At Alto, chef/owner Scott Conant's new restaurant in Midtown Manhattan, sommelier Eric Zillier has assembled a rather old-school list at a 21st century pace. He maintains a modest six reds and six whites by the glass, and almost none of those fashionable half bottles, but has opened the doors with impressively deep vintages of Bordeaux and select California wines. First-growth Bordeaux dominates page upon page of the list, crowned by 23 vintages of Château Latour, dating back to 1928 ($3,000). Even pricier selections like Château Pétrus 1945 ($7,500) abound. "Years ago you didn't open with a list like this. The only way to get such a kind was to be open for a really long time and acquire the wines over decades," says Zillier, previously of Veritas. "But with the laws that changed in the 1990s, we're able to use the restaurant to offer the wines of one of the partners, who is a serious private collector." Evidently the unnamed partner is also fond of California wines like Stony Hill Chardonnay from Napa, with 14 vintages dating back to 1981.

Just as Conant walks the Italian-Austrian culinary border with pumpernickel ravioli with porcini filling and house-made sauerkraut, and perch lightly seared with speck, Zillier offers Italian expressions of Teutonic grapes like Mueller-Thurgau and Gewürztraminer from Alto-Adige, the northern region that is Alto's namesake. "It's been really surprising how many people get the name reference and want to try wines from Alto-Adige and the north of Italy," says Zillier. "I'm really pleased with that."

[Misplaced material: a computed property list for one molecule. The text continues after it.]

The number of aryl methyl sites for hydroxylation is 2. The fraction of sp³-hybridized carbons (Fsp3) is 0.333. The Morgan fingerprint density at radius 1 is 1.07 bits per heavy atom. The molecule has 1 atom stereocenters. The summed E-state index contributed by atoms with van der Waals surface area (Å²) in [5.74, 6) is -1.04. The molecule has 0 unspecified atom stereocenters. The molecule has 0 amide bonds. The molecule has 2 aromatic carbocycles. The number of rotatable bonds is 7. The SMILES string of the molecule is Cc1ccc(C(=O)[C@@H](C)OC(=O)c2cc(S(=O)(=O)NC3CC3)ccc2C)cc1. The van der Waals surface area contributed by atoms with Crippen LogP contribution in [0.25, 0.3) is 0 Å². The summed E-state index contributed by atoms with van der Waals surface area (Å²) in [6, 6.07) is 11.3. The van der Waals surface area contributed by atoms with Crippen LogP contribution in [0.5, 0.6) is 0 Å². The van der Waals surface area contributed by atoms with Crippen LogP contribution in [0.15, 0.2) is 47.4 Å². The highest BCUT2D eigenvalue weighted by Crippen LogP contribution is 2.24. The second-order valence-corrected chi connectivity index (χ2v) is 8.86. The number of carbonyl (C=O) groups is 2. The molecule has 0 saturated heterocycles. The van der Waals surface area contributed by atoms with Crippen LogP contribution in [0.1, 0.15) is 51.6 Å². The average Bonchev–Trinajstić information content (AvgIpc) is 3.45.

Chef E. Michael Reidt put his passion, and star power, to work in personally assembling the wine list for his new Santa Barbara "French-Brazilian" restaurant Sevilla, bagging coveted California wines from Sine Qua Non, DuMOL, and Bryant Family Vineyard. "It's a lot of legwork, contacting wineries directly, approaching them with the attitude that ‘you want to be on this list.' But when you communicate the idea that you respect quality in your own work, and in theirs, they open up to you," says Reidt, who sources his cellar with the same personal touch as his kitchen. Catching up with him the first week of his opening, he professed to having just written out checks to 76 different food and beverage suppliers.